What's on...

12 Months of Baseline Fauna Surveys

The Elsternwick Park Association, in collaboration with Bayside Council, Birdlife Australia (Bayside branch) and Wildlife Victoria, is conducting 12 months of Baseline Fauna Surveys.

The purpose of these surveys is as follows:

1.   To provide a robust set of data, so that the future success of the redevelopment of the reserve

      can be judged from a biodiversity perspective.

2.   To understand the prevalence of nuisance and pest species to inform 

              - Short term park management

              - Medium and long term design and management implications

3.    Provide data on existing fauna of significance to allow the implementation of conservation           and management strategies as reserve is developed. 

4.    To engage the community generally in reserve development.


Our survey calendar is available here:

Please note, the surveys are weather dependent and subject to change.

If you are interested in being part of one or more of the survey teams, please become a member of the Elsternwick Park Association and contact us via email on ElsternwickParkAssociation@gmail.com

Rakali Community Sightings

As part of the 12 month baseline fauna surveys, we are conducting a community sighting Rakali survey. 

These elusive animals are our native water rats. They were once abundant throughout Eastern Australia but were hunted almost to extinction in the early 20th Century. They are semiaquatic mammals and are known to be resident in small numbers around the St Kilda Break water, along the canal and more recently, during our first night survey, we had our first formal sighting in the Elsternwick Park Nature Reserve.

If you see any Rakali-please fill out this form and email it to ElsternwickParkAssociation@gmail.com

For more information:

Some Facts About Rakali

The scientific name for the Water-rat or Rakali is Hydromys chrysogaster meaning "water-mouse with golden belly".  It’s a lovely description though not always accurate as there can be considerable variations in coat colour, and some don't have a golden belly.  Colour ranges from Black/dark brown with a golden or orange underside to Grey/brown with a creamy white underside. They are also considerably bigger than a mouse!  In May 2006, during the Bayside Rakali Survey, one male tipped the scales at over a kilo, or 1120 grams to be exact.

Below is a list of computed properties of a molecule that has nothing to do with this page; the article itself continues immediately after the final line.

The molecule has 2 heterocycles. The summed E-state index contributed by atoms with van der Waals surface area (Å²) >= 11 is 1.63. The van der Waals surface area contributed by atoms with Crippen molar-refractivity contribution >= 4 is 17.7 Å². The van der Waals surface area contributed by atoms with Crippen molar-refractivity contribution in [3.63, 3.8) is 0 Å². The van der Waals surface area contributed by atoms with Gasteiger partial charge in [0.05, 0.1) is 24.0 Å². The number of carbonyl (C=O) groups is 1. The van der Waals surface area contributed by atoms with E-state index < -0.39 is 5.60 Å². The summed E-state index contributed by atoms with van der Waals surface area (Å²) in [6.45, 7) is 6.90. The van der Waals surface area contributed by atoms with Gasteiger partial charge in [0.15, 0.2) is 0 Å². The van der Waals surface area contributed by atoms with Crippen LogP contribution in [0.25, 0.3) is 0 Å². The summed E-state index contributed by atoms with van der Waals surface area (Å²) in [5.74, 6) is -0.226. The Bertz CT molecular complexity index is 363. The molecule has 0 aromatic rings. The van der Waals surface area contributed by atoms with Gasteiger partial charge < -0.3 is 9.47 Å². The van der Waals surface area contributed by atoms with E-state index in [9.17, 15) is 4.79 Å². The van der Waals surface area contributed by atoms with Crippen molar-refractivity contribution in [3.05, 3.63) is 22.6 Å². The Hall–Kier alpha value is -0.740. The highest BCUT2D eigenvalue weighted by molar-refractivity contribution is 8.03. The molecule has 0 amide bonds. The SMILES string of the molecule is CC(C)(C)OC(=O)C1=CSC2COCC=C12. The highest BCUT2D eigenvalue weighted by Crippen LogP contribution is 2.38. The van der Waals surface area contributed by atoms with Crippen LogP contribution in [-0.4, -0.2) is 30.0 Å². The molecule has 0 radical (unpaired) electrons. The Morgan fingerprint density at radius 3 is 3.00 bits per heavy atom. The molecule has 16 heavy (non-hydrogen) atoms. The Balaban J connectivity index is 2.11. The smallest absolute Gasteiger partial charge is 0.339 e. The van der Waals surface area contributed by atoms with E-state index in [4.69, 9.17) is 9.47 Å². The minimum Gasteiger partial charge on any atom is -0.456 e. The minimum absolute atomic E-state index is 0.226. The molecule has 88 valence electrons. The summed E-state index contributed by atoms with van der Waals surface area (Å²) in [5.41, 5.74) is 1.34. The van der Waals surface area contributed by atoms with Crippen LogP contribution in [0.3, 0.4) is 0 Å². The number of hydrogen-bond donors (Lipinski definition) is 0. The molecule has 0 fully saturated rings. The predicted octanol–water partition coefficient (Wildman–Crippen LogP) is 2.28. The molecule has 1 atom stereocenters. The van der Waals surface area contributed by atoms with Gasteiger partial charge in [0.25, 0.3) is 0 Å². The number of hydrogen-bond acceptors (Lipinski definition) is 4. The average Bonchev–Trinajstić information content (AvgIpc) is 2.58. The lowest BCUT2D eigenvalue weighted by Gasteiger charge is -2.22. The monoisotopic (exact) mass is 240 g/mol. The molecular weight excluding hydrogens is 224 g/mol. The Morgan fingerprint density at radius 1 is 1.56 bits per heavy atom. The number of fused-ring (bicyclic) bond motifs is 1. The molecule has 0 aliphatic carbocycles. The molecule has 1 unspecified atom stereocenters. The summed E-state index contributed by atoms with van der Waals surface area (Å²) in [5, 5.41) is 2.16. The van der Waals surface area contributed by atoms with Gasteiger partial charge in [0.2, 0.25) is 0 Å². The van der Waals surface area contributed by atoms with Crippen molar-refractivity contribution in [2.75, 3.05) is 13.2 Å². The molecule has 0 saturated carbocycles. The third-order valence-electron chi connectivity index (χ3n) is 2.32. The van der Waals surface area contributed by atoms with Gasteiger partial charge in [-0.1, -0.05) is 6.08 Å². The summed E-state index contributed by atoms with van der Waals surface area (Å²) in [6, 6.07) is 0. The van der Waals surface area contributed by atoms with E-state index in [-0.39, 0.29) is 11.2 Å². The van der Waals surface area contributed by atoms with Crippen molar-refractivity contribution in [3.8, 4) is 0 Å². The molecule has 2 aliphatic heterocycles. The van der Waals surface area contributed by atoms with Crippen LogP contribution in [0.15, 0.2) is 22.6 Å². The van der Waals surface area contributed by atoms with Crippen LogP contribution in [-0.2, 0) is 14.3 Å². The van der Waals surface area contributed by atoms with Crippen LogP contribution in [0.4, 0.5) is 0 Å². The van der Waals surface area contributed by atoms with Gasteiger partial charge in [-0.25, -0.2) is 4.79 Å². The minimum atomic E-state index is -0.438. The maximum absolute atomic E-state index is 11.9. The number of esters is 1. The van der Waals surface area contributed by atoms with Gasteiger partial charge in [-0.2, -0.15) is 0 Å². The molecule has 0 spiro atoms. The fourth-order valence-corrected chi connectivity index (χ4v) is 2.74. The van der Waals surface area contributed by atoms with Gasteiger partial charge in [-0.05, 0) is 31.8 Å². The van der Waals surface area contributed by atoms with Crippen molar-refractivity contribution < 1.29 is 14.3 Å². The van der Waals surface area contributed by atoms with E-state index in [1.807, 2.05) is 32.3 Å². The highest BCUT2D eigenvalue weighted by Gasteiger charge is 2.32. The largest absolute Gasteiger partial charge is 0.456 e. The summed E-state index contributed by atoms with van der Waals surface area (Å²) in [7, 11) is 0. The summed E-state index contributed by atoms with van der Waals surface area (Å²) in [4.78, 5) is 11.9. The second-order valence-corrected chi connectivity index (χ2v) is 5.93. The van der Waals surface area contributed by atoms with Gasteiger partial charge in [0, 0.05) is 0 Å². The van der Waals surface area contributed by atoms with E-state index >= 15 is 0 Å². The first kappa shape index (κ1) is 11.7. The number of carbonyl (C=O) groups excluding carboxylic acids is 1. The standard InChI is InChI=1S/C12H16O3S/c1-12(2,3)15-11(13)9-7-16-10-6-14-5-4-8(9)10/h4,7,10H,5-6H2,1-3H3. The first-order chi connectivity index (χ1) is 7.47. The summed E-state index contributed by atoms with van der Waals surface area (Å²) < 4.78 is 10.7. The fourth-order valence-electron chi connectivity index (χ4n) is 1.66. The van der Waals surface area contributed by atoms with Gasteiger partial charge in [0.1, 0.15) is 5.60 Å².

Rakali, like the platypus are highly adapted for aquatic life, and together these two species are the most specialised amphibious Australian mammals.  Rakali have partially webbed hind feet, small retractable ears, and fur with a dense water-repellent underlayer. Their tail is often as long as the body and is thick and well covered by dark hair, usually with a prominent white tip.  The rakali’s tail acts like a rudder when they are swimming or diving for food.

Rakali are extremely versatile hunters, taking most of their food from the water. The diet consists of large aquatic insects, small fish, yabbies and even birds in an aquatic habitat, and crabs, worms, mussels and fish from a marine habitat. Sometimes they can be seen scavenging fresh fish remains from fishermen’s catches.  Food is often carried to and consumed on a feeding platform close to the waters edge. Remains of a meal consisting of inedible items such as shells and crustacean carapaces are left as ‘Middens’ on these feeding platforms.

Rakali can be found throughout much of Australia and Papua New Guinea. They inhabit streams, rivers, wetlands, estuaries, bays and offshore islands in both fresh and salt water.  In the City of Port Phillip where we focus our survey activities rakali can be found in St Kilda Harbour, Elwood Canal, Albert Park Lake and Port Melbourne foreshore.  They don't stray too far from water but have been observed on the top of the St Kilda Breakwater, St Kilda Pier and on Elwood Canal foot path.

The best time to observe Rakali is just a little before sunset - though some observers have seen them foraging during the daytime.

Elsternwick Park Love Our Streets

The Elsternwick Park Association is collaborating with Love Our Streets to keep the Elsternwick Park Nature Reserve, clean and free of litter.

We meet in the reserve, on the Elwood side of the wetlands on the first Sunday of every month at 10:30am.  Please feel free to join us and bring family and friends